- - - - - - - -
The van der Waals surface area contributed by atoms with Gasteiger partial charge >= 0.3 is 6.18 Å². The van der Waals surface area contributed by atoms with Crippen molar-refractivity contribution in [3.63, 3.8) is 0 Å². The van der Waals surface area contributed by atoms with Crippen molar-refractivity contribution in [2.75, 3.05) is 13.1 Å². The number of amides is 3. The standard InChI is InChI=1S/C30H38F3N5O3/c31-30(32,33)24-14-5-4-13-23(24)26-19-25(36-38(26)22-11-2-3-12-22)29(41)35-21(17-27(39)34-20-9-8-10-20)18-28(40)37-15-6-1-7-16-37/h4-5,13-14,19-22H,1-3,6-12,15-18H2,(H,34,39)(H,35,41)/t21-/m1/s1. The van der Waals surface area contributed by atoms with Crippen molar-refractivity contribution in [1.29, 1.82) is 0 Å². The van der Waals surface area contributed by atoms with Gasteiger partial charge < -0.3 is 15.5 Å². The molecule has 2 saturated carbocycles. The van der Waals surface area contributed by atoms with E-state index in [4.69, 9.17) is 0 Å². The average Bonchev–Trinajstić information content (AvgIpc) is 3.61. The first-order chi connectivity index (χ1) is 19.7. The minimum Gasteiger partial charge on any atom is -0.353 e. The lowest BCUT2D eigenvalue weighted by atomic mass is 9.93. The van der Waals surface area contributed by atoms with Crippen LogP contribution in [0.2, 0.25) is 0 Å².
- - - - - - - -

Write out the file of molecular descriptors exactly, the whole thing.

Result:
The van der Waals surface area contributed by atoms with Gasteiger partial charge >= 0.3 is 6.18 Å². The van der Waals surface area contributed by atoms with Crippen molar-refractivity contribution in [3.63, 3.8) is 0 Å². The van der Waals surface area contributed by atoms with Crippen molar-refractivity contribution in [2.75, 3.05) is 13.1 Å². The number of amides is 3. The standard InChI is InChI=1S/C30H38F3N5O3/c31-30(32,33)24-14-5-4-13-23(24)26-19-25(36-38(26)22-11-2-3-12-22)29(41)35-21(17-27(39)34-20-9-8-10-20)18-28(40)37-15-6-1-7-16-37/h4-5,13-14,19-22H,1-3,6-12,15-18H2,(H,34,39)(H,35,41)/t21-/m1/s1. The van der Waals surface area contributed by atoms with Crippen molar-refractivity contribution in [1.29, 1.82) is 0 Å². The van der Waals surface area contributed by atoms with Gasteiger partial charge < -0.3 is 15.5 Å². The molecule has 2 saturated carbocycles. The van der Waals surface area contributed by atoms with E-state index in [4.69, 9.17) is 0 Å². The average Bonchev–Trinajstić information content (AvgIpc) is 3.61. The first-order chi connectivity index (χ1) is 19.7. The minimum Gasteiger partial charge on any atom is -0.353 e. The lowest BCUT2D eigenvalue weighted by atomic mass is 9.93. The van der Waals surface area contributed by atoms with Crippen LogP contribution in [0.2, 0.25) is 0 Å².